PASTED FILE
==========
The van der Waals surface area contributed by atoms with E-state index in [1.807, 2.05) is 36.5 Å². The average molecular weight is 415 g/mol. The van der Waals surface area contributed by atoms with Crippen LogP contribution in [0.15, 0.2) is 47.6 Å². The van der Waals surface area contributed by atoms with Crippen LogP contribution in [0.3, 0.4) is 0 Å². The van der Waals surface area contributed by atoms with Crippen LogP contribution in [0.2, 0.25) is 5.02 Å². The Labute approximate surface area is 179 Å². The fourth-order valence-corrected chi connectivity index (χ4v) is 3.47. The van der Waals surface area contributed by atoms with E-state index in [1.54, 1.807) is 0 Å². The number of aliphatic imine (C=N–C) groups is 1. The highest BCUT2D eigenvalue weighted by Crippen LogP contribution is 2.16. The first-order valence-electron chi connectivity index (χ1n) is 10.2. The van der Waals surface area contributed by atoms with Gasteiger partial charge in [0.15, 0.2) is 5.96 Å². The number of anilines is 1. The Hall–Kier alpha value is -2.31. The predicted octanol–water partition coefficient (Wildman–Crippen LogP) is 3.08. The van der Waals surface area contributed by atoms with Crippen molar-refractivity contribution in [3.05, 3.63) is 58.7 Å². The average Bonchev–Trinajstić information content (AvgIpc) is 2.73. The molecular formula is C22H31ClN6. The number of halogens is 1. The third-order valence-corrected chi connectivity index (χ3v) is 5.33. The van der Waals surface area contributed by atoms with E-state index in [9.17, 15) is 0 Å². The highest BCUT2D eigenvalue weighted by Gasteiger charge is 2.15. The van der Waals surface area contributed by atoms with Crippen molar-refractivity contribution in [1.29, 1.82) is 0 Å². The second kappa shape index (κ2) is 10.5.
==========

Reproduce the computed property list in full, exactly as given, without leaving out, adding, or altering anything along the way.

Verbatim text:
The van der Waals surface area contributed by atoms with E-state index in [1.807, 2.05) is 36.5 Å². The average molecular weight is 415 g/mol. The van der Waals surface area contributed by atoms with Crippen LogP contribution in [0.15, 0.2) is 47.6 Å². The van der Waals surface area contributed by atoms with Crippen LogP contribution in [0.3, 0.4) is 0 Å². The van der Waals surface area contributed by atoms with Crippen LogP contribution in [0.2, 0.25) is 5.02 Å². The Labute approximate surface area is 179 Å². The fourth-order valence-corrected chi connectivity index (χ4v) is 3.47. The van der Waals surface area contributed by atoms with E-state index in [1.54, 1.807) is 0 Å². The number of aliphatic imine (C=N–C) groups is 1. The highest BCUT2D eigenvalue weighted by Crippen LogP contribution is 2.16. The first-order valence-electron chi connectivity index (χ1n) is 10.2. The van der Waals surface area contributed by atoms with Gasteiger partial charge in [0.15, 0.2) is 5.96 Å². The number of anilines is 1. The Hall–Kier alpha value is -2.31. The predicted octanol–water partition coefficient (Wildman–Crippen LogP) is 3.08. The van der Waals surface area contributed by atoms with Crippen molar-refractivity contribution in [3.05, 3.63) is 58.7 Å². The average Bonchev–Trinajstić information content (AvgIpc) is 2.73. The molecular formula is C22H31ClN6. The number of halogens is 1. The third-order valence-corrected chi connectivity index (χ3v) is 5.33. The van der Waals surface area contributed by atoms with E-state index in [9.17, 15) is 0 Å². The highest BCUT2D eigenvalue weighted by Gasteiger charge is 2.15. The van der Waals surface area contributed by atoms with Crippen molar-refractivity contribution in [1.29, 1.82) is 0 Å². The second kappa shape index (κ2) is 10.5.